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Darwin Correspondence Project

From W. E. Darwin   9 September [1867]1

Southampton

Sepr. 9th.

My Dear Father,

Unless you like Indian Railway Stock guaranteed 5 per Cent by Indian Govt. (of which Great Indian Peninsular Ry. now pays 6 per cent, & is regularly rising in value every half year).2 I should recommend what is called “Indian Enfaced Rupee paper” 512 per cent at about 109, which is an Indian Govt. Loan, and is thought very well of; Indian Bonds are the same sort of thing, but have not a permanent rate of interest, for instance they now have reduced them to 4 per Cent, & if money continues as cheap as at present they probably will reduce to 3 per Cent.

I should prefer G. Indian Peninsular Ry. Stock, as the guarantee is just the same, & the only difference in security between that & the Rupee paper Loans is that if the Railways all got smashed up in a rising; & the Govt. still held on, they would pay the interest on their own loans before the Guaranteed R. Interest.

If you do not like India, the next best investments of a safe kind are such things as Victoria Govt. or Cape of Good Hope Govt. Bonds paying about 5 Per Cent; but they do not obey Uncle Langton’s rule as a remedy for the decreasing value of gold, namely a guaranteed interest & share of extra profits.3

I went over last week to the opening of the Blackmore Museum at Salisbury, it is a most splendid collection of Antiquity of Man relics given together with the building to Salisbury, I dare say you have heard of it.4

Mr Blackmore is a friend of a Mr Lumbe at whose house at Buenos Ayres you stayed, & it was a funny chance that just two days before I saw Mr Blackmore he had received a letter from Mr Lumbe enclosing an old one of yours written from the Beagle.5 Mr Lumbe gives an account of a gigantic fossil Man, & he is going to send full particulars to Blackmore who will forward them to you.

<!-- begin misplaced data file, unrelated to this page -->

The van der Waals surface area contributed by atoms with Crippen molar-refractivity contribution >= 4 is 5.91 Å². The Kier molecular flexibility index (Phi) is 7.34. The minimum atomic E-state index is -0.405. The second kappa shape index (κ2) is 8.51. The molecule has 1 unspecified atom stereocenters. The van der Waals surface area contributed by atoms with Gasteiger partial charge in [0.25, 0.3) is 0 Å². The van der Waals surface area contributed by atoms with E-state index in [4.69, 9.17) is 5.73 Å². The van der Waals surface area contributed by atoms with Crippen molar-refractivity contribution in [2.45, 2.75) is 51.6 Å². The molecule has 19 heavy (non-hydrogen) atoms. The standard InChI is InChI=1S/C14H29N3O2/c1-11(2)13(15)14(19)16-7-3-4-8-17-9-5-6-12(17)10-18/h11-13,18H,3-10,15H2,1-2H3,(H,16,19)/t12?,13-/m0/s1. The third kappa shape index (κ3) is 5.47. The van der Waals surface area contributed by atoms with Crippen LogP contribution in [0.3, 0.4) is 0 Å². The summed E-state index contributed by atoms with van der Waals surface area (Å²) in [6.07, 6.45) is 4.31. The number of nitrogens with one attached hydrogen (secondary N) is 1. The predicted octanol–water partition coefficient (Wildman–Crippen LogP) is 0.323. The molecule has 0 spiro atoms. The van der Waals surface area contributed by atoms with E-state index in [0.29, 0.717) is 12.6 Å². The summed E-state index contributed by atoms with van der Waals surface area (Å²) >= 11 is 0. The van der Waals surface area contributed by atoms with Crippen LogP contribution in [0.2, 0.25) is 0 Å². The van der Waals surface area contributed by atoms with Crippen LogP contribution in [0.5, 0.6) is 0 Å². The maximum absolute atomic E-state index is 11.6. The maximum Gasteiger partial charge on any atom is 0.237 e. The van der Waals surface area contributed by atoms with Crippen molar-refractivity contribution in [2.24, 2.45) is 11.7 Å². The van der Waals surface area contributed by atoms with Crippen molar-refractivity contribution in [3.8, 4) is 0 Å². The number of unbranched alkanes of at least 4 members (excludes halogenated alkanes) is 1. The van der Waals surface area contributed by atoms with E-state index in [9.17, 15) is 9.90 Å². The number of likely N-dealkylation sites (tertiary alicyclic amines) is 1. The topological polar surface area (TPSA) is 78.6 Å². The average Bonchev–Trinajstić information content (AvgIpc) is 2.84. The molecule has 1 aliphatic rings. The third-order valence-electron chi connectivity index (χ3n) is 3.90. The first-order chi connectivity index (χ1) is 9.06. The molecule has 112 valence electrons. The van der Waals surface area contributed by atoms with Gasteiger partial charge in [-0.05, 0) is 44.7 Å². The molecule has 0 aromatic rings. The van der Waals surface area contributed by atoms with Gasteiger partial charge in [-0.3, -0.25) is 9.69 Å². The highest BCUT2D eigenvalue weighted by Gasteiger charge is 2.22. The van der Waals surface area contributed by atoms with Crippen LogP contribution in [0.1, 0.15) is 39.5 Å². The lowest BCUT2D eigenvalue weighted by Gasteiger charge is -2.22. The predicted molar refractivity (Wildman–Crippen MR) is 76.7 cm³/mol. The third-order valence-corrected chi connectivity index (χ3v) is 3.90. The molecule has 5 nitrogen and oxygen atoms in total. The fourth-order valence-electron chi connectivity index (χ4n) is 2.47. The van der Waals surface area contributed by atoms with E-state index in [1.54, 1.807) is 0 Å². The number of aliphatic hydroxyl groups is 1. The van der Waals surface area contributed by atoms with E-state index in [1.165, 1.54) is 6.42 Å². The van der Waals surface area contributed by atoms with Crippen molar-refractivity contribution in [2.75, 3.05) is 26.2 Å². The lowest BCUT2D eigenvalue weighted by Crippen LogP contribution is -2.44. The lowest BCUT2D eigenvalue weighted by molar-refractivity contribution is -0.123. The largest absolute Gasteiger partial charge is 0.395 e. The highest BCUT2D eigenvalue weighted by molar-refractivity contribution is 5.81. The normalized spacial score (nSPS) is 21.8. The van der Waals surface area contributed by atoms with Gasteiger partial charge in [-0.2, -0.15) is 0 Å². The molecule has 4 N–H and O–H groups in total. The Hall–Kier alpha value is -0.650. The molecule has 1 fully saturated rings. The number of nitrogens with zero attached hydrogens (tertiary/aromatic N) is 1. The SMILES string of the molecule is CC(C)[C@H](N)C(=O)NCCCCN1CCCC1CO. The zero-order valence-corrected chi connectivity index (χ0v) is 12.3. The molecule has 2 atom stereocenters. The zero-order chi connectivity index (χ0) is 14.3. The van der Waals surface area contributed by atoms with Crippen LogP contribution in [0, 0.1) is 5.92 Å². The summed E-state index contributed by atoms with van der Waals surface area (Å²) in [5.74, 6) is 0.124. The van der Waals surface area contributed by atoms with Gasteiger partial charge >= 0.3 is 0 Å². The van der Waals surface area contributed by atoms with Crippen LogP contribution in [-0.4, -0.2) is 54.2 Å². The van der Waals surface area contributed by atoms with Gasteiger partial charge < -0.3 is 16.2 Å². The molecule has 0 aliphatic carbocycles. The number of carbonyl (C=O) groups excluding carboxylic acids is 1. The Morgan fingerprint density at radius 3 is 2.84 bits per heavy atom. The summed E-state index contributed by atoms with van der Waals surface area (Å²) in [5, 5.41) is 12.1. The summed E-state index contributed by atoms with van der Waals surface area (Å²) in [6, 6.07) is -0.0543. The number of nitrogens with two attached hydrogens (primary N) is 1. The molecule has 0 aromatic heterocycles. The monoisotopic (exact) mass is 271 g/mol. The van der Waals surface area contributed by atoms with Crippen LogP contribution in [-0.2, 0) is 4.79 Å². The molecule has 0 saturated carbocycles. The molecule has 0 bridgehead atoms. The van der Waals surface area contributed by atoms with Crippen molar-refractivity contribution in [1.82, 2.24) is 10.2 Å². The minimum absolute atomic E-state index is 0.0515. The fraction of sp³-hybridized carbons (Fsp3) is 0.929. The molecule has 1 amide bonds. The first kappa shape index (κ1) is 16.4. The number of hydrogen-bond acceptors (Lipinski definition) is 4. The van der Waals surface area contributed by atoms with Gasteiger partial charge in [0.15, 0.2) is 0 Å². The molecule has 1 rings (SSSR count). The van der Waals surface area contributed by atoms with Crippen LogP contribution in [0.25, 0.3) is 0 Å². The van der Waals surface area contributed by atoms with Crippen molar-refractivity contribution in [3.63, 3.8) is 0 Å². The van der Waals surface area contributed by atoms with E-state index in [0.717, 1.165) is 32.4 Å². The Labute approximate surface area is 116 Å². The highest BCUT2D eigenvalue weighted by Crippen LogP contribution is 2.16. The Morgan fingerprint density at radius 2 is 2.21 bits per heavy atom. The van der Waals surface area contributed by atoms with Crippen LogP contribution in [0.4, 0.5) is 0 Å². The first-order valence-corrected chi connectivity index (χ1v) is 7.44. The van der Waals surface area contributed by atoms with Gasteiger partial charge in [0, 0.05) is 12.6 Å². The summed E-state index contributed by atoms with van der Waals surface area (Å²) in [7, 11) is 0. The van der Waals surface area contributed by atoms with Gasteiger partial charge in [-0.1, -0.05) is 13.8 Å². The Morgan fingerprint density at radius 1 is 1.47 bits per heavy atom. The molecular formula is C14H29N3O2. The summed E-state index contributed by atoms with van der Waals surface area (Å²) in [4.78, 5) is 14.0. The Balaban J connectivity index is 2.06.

Your affect son WED.

Footnotes

The year is established by the reference to the opening of the Blackmore Museum, which took place on 5 September 1867 (The Times, 7 September 1867, p. 6).
Indian railways were being built by private companies, but the Indian government guaranteed to make up any shortfall in interest payments to shareholders (Sunderland 2013, p. 116). Dividends were paid by the Bank of England, and the paper could be bought and sold on the London Stock Exchange (ibid., pp. 72–3).
Charles Langton. Victoria (Australia) and Cape of Good Hope (South Africa) government bonds were colonial government securities.
William Henry Blackmore founded the Blackmore Museum to house relics of the mound culture of the Mississippi and Ohio Valley in North America; the exhibition documented the discovery in Peebles, Ohio, of Serpent Mound, the world’s largest prehistoric effigy (Snodgrass 2015, p. 98).
For CD’s correspondence with Edward Lumb, see Correspondence vol. 1. Only one letter from Lumb to CD has been found and it is in Buenos Aires.

Summary

Suggests investments for CD;

discusses the opening of the Blackmore Museum, Salisbury;

mentions Edward Lumb of Buenos Aires, with whom CD stayed in Argentina.

Letter details

Letter no.
DCP-LETT-4609F
From
William Erasmus Darwin
To
Charles Robert Darwin
Sent from
Southampton
Source of text
Cornford Family Papers (DAR 275: 30)
Physical description
8pp

Please cite as

Darwin Correspondence Project, “Letter no. 4609F,” accessed on 2 August 2021, https://www.darwinproject.ac.uk/letter/DCP-LETT-4609F.xml

Also published in The Correspondence of Charles Darwin, vol. 24 (Supplement)

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